Lucas Perry: I see. So it’s kind of like, I don’t know if this is still true, but I think at least at some point it was true, that the best teams at chess were AIs plus humans?

George Church: Correct, yeah. I think that’s still true. But I think it will become even more true if we start altering human brains, which we have a tendency to try to do already via education and caffeine and things like that. But there’s really no particular limit to that.

Lucas Perry: I think one of the things that you said was that you don’t think that AI alone will ever be better than biological intelligence in all ways.

George Church: Partly because biological intelligence is a moving target. The first assumption was that the hardware would keep improving on Moore’s law, which it isn’t. The second assumption was that we would not alter biological intelligence. There’s one moving target which was silicon and biology was not moving, when in fact biology is moving at a steeper slope both in terms of hardware and algorithms and everything else and we’re just beginning to see that. So I think that when you consider both of those, it at least sows the seed of uncertainty as to whether AI is inevitably better than a hybrid system.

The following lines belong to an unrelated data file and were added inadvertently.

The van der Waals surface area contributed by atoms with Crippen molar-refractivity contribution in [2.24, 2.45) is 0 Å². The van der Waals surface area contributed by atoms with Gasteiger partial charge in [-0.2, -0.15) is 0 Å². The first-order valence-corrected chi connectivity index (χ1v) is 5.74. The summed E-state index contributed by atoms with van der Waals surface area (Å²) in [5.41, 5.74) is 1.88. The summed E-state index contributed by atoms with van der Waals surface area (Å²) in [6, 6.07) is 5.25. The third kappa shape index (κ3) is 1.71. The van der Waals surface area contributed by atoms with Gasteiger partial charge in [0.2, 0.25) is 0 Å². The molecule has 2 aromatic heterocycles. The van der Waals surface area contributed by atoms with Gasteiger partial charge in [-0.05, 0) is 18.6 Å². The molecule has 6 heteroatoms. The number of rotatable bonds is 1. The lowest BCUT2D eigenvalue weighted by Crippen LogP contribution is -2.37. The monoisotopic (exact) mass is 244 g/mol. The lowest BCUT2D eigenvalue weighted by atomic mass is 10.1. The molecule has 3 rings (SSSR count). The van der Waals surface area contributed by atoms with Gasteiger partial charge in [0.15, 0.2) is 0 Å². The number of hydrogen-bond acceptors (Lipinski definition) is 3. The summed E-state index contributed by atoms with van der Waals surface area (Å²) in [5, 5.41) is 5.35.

Lucas Perry: Okay. So let me just share the kind of story that I have in my head and then you can say why it might be wrong. AI researchers have been super wrong about predicting how easy it would be to make progress on AI in the past. So taking predictions with many grains of salt, if you interview say the top 100 AI researchers in the world, they’ll give a 50% probability of there being artificial general intelligence by 2050. That could be very wrong. But they gave like a 90% probability of there being artificial general intelligence by the end of the century.